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Where in the story, Antigone, does Creon show his loyalty to his country?I am currently...
Where in the story, Antigone, does Creon show his loyalty to his country?
I am currently writing an essay, which is about Creon's loyalties.
My first quote is "The city is the king’s” (825). This describes Creon's loyalty to himself.
I need a quote that describes Creon's loyalty to his country. I think a quote could be when he talks about the laws, but I'm not fully sure where that could be.
Thanks in advance for helping.
1 Answer | add yours
A good place to start is by looking up the word nepotism. That is, a form of corruption in which you favor your family's interests over those of the city.
Creon believes that he is behaving patriotically throughout the play because he is refusing to favor his family over the interests of the city.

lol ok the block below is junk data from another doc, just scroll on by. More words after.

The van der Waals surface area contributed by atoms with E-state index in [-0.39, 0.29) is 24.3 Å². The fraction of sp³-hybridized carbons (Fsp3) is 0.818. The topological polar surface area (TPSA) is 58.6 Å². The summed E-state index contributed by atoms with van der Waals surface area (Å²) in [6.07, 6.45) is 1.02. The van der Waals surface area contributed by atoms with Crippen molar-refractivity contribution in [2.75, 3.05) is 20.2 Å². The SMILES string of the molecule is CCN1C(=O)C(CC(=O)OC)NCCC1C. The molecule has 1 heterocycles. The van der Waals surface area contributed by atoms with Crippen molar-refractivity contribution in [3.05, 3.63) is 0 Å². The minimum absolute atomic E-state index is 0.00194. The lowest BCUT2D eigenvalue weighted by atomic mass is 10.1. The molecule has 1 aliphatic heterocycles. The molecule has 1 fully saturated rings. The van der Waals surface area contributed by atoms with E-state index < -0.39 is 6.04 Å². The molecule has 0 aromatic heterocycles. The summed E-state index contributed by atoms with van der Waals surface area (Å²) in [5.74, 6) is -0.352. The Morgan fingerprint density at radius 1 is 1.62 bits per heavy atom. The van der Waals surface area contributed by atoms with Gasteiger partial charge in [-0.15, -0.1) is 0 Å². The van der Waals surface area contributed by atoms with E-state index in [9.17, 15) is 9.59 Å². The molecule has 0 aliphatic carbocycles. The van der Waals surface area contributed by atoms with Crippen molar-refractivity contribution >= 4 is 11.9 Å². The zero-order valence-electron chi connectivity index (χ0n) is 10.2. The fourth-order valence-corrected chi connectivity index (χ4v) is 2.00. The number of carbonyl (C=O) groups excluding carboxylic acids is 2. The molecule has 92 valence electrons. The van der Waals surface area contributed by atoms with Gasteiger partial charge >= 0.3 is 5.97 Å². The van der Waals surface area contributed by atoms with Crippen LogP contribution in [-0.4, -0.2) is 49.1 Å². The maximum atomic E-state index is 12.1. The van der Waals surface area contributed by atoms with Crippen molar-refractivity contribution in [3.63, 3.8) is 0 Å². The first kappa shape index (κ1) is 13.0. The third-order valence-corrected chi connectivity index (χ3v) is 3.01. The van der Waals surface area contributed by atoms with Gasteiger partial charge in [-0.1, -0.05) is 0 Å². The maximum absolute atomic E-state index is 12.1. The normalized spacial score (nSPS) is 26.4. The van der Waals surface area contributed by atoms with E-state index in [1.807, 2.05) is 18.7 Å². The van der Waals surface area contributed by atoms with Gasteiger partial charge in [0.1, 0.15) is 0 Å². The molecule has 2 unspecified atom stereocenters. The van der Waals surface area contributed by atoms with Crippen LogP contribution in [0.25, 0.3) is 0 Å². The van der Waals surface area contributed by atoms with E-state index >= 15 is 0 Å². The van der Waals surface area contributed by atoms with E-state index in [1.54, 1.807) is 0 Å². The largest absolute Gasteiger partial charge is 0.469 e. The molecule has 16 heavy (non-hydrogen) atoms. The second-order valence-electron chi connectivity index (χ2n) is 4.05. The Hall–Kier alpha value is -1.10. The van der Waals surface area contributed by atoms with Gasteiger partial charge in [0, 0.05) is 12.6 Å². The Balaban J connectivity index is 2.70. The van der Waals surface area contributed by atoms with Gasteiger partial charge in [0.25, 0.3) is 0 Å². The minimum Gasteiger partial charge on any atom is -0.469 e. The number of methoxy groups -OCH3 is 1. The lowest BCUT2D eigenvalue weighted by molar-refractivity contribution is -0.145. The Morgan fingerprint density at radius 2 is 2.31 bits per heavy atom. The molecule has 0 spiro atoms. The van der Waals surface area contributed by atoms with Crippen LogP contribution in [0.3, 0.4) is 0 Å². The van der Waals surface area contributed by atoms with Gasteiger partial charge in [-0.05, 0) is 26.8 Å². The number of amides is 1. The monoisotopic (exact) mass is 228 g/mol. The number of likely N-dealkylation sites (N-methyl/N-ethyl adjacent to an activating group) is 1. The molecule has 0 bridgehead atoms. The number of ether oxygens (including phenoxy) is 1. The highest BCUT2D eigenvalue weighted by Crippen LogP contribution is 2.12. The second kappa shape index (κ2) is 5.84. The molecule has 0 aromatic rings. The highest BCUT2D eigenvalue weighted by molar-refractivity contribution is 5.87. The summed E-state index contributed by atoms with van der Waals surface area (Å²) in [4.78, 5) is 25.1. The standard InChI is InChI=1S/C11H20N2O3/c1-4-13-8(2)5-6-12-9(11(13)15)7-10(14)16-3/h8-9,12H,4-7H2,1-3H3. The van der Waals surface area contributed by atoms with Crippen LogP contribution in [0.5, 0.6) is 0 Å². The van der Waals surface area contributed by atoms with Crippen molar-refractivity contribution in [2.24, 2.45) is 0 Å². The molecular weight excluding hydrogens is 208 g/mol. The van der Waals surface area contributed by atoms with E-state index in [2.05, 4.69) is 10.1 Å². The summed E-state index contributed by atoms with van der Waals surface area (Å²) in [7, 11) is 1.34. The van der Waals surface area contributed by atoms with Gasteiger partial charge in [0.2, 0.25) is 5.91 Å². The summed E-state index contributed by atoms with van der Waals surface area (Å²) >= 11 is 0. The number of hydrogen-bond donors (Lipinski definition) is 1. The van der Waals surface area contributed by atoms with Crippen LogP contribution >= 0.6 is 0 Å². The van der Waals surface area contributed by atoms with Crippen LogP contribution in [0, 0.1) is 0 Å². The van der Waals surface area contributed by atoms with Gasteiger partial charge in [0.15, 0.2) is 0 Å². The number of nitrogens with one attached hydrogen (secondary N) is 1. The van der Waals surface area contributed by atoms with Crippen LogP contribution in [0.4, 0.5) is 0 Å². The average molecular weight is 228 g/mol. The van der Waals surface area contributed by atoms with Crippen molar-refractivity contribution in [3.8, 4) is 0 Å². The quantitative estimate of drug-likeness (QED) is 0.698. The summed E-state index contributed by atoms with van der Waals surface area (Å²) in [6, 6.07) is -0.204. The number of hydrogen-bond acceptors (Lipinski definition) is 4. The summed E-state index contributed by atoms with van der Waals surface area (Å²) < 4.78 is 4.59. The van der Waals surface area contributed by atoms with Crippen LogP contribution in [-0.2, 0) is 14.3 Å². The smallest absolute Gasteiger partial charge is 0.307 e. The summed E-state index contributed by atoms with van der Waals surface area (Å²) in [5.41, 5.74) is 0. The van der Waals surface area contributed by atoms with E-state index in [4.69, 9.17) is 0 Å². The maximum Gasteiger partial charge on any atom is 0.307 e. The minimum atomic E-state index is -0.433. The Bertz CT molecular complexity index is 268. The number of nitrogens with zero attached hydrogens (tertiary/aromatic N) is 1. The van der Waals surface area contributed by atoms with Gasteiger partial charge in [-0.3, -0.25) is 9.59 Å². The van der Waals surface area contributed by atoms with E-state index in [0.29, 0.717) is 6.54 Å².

He states this most clearly in his very first speech, when he tells the assembled elders:
"For me, a man who rules the entire state
and does not take the best advice there is,
but through fear keeps his mouth forever shut,
such a man is the very worst of men—
and always will be. And a man who thinks
more highly of a friend than of his country,
well, he means nothing to me" (line 185)
In short, by refusing to bury his relative, Polynices, he is being loyal to the city since his decision is unclouded by the family connection.
Similarly, he cannot be lenient with Antigone because she is his son's fiance, and according her any special treatment would look like corruption.
Posted by eir on December 20, 2012 at 7:14 AM (Answer #1)
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